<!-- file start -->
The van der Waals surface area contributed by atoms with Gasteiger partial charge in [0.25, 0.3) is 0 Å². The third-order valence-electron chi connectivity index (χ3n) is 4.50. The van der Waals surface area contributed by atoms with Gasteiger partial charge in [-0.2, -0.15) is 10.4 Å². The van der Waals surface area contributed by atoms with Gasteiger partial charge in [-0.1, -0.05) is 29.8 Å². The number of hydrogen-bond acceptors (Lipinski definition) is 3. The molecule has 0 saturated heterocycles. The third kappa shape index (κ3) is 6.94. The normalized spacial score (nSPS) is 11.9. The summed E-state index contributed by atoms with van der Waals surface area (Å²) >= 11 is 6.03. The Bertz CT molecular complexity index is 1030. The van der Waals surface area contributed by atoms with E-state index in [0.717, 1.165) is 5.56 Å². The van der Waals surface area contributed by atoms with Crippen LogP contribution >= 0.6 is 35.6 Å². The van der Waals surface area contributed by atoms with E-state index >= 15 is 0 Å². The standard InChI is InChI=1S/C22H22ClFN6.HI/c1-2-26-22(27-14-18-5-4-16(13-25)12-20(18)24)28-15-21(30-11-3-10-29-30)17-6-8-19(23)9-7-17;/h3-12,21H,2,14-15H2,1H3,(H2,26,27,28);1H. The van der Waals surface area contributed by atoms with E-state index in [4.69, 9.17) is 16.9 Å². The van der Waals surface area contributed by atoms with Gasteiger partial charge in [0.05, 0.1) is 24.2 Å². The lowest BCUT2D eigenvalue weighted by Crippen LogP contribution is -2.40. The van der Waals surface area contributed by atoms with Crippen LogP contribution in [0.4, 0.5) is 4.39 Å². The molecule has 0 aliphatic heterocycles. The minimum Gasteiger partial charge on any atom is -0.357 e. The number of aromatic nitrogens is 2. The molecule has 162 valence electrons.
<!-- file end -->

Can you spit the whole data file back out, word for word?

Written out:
The van der Waals surface area contributed by atoms with Gasteiger partial charge in [0.25, 0.3) is 0 Å². The third-order valence-electron chi connectivity index (χ3n) is 4.50. The van der Waals surface area contributed by atoms with Gasteiger partial charge in [-0.2, -0.15) is 10.4 Å². The van der Waals surface area contributed by atoms with Gasteiger partial charge in [-0.1, -0.05) is 29.8 Å². The number of hydrogen-bond acceptors (Lipinski definition) is 3. The molecule has 0 saturated heterocycles. The third kappa shape index (κ3) is 6.94. The normalized spacial score (nSPS) is 11.9. The summed E-state index contributed by atoms with van der Waals surface area (Å²) >= 11 is 6.03. The Bertz CT molecular complexity index is 1030. The van der Waals surface area contributed by atoms with E-state index in [0.717, 1.165) is 5.56 Å². The van der Waals surface area contributed by atoms with Crippen LogP contribution >= 0.6 is 35.6 Å². The van der Waals surface area contributed by atoms with E-state index >= 15 is 0 Å². The standard InChI is InChI=1S/C22H22ClFN6.HI/c1-2-26-22(27-14-18-5-4-16(13-25)12-20(18)24)28-15-21(30-11-3-10-29-30)17-6-8-19(23)9-7-17;/h3-12,21H,2,14-15H2,1H3,(H2,26,27,28);1H. The van der Waals surface area contributed by atoms with E-state index in [4.69, 9.17) is 16.9 Å². The van der Waals surface area contributed by atoms with Gasteiger partial charge in [0.05, 0.1) is 24.2 Å². The lowest BCUT2D eigenvalue weighted by Crippen LogP contribution is -2.40. The van der Waals surface area contributed by atoms with Crippen LogP contribution in [0.4, 0.5) is 4.39 Å². The molecule has 0 aliphatic heterocycles. The minimum Gasteiger partial charge on any atom is -0.357 e. The number of aromatic nitrogens is 2. The molecule has 162 valence electrons.